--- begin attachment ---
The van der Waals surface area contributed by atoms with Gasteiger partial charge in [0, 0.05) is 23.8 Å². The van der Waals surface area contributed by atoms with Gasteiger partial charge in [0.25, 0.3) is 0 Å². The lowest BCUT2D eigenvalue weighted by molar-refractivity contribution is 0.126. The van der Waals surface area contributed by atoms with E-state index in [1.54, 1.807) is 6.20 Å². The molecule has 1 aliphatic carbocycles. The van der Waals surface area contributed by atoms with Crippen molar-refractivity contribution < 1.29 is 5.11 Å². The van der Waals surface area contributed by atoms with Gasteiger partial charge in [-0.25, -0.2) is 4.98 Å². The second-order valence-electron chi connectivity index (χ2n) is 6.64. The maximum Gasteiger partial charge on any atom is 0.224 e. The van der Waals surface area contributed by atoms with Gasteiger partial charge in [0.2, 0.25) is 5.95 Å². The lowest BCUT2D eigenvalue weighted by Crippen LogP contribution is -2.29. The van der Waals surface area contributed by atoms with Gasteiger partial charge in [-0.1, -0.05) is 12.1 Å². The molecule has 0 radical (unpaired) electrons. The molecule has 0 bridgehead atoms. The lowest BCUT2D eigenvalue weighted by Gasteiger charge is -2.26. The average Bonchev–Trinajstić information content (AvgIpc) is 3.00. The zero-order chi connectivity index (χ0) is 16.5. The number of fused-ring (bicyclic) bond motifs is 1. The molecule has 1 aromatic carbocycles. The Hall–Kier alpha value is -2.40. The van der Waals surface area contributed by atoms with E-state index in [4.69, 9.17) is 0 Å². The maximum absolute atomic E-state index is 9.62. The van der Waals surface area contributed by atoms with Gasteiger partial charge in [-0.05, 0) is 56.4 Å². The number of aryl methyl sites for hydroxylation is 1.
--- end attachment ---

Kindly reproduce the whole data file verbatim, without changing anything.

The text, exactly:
The van der Waals surface area contributed by atoms with Gasteiger partial charge in [0, 0.05) is 23.8 Å². The van der Waals surface area contributed by atoms with Gasteiger partial charge in [0.25, 0.3) is 0 Å². The lowest BCUT2D eigenvalue weighted by molar-refractivity contribution is 0.126. The van der Waals surface area contributed by atoms with E-state index in [1.54, 1.807) is 6.20 Å². The molecule has 1 aliphatic carbocycles. The van der Waals surface area contributed by atoms with Crippen molar-refractivity contribution < 1.29 is 5.11 Å². The van der Waals surface area contributed by atoms with Gasteiger partial charge in [-0.25, -0.2) is 4.98 Å². The second-order valence-electron chi connectivity index (χ2n) is 6.64. The maximum Gasteiger partial charge on any atom is 0.224 e. The van der Waals surface area contributed by atoms with Gasteiger partial charge in [0.2, 0.25) is 5.95 Å². The lowest BCUT2D eigenvalue weighted by Crippen LogP contribution is -2.29. The van der Waals surface area contributed by atoms with Gasteiger partial charge in [-0.1, -0.05) is 12.1 Å². The molecule has 0 radical (unpaired) electrons. The molecule has 0 bridgehead atoms. The lowest BCUT2D eigenvalue weighted by Gasteiger charge is -2.26. The average Bonchev–Trinajstić information content (AvgIpc) is 3.00. The zero-order chi connectivity index (χ0) is 16.5. The number of fused-ring (bicyclic) bond motifs is 1. The molecule has 1 aromatic carbocycles. The Hall–Kier alpha value is -2.40. The van der Waals surface area contributed by atoms with E-state index in [4.69, 9.17) is 0 Å². The maximum absolute atomic E-state index is 9.62. The van der Waals surface area contributed by atoms with Gasteiger partial charge in [-0.05, 0) is 56.4 Å². The number of aryl methyl sites for hydroxylation is 1.